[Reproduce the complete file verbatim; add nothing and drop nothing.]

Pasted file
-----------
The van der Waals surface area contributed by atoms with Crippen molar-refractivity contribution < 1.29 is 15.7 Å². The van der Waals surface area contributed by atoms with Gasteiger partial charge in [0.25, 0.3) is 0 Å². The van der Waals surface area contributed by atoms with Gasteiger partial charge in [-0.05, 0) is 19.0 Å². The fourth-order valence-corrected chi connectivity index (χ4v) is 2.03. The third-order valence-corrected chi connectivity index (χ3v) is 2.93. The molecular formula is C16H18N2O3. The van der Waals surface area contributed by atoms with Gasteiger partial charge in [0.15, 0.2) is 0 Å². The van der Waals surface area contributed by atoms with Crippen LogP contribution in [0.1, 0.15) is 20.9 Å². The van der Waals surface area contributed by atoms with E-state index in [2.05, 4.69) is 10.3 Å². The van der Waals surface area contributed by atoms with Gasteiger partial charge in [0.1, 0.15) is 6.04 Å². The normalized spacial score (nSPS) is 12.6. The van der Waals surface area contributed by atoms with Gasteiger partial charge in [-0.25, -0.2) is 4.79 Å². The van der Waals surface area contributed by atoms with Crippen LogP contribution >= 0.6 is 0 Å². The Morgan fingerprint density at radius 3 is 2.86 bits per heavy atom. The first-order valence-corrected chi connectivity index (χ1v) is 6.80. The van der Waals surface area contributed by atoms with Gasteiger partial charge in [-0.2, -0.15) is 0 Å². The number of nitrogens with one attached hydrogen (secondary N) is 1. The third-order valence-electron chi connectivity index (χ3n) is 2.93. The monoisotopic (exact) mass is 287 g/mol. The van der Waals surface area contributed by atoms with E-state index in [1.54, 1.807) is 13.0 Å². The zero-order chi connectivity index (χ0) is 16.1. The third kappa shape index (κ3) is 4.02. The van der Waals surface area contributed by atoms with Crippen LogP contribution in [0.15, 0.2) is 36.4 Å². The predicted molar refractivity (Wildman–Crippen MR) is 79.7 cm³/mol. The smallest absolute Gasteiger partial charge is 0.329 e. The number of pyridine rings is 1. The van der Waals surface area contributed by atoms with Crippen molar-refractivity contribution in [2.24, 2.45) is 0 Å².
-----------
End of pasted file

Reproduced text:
The van der Waals surface area contributed by atoms with Crippen molar-refractivity contribution < 1.29 is 15.7 Å². The van der Waals surface area contributed by atoms with Gasteiger partial charge in [0.25, 0.3) is 0 Å². The van der Waals surface area contributed by atoms with Gasteiger partial charge in [-0.05, 0) is 19.0 Å². The fourth-order valence-corrected chi connectivity index (χ4v) is 2.03. The third-order valence-corrected chi connectivity index (χ3v) is 2.93. The molecular formula is C16H18N2O3. The van der Waals surface area contributed by atoms with Gasteiger partial charge in [0.15, 0.2) is 0 Å². The van der Waals surface area contributed by atoms with Crippen LogP contribution in [0.1, 0.15) is 20.9 Å². The van der Waals surface area contributed by atoms with E-state index in [2.05, 4.69) is 10.3 Å². The van der Waals surface area contributed by atoms with Gasteiger partial charge in [0.1, 0.15) is 6.04 Å². The normalized spacial score (nSPS) is 12.6. The van der Waals surface area contributed by atoms with Gasteiger partial charge in [-0.25, -0.2) is 4.79 Å². The van der Waals surface area contributed by atoms with Crippen LogP contribution >= 0.6 is 0 Å². The Morgan fingerprint density at radius 3 is 2.86 bits per heavy atom. The first-order valence-corrected chi connectivity index (χ1v) is 6.80. The van der Waals surface area contributed by atoms with Gasteiger partial charge in [-0.2, -0.15) is 0 Å². The number of nitrogens with one attached hydrogen (secondary N) is 1. The third-order valence-electron chi connectivity index (χ3n) is 2.93. The monoisotopic (exact) mass is 287 g/mol. The van der Waals surface area contributed by atoms with E-state index in [1.54, 1.807) is 13.0 Å². The zero-order chi connectivity index (χ0) is 16.1. The third kappa shape index (κ3) is 4.02. The van der Waals surface area contributed by atoms with Crippen LogP contribution in [0.15, 0.2) is 36.4 Å². The predicted molar refractivity (Wildman–Crippen MR) is 79.7 cm³/mol. The smallest absolute Gasteiger partial charge is 0.329 e. The number of pyridine rings is 1. The van der Waals surface area contributed by atoms with Crippen molar-refractivity contribution in [2.24, 2.45) is 0 Å².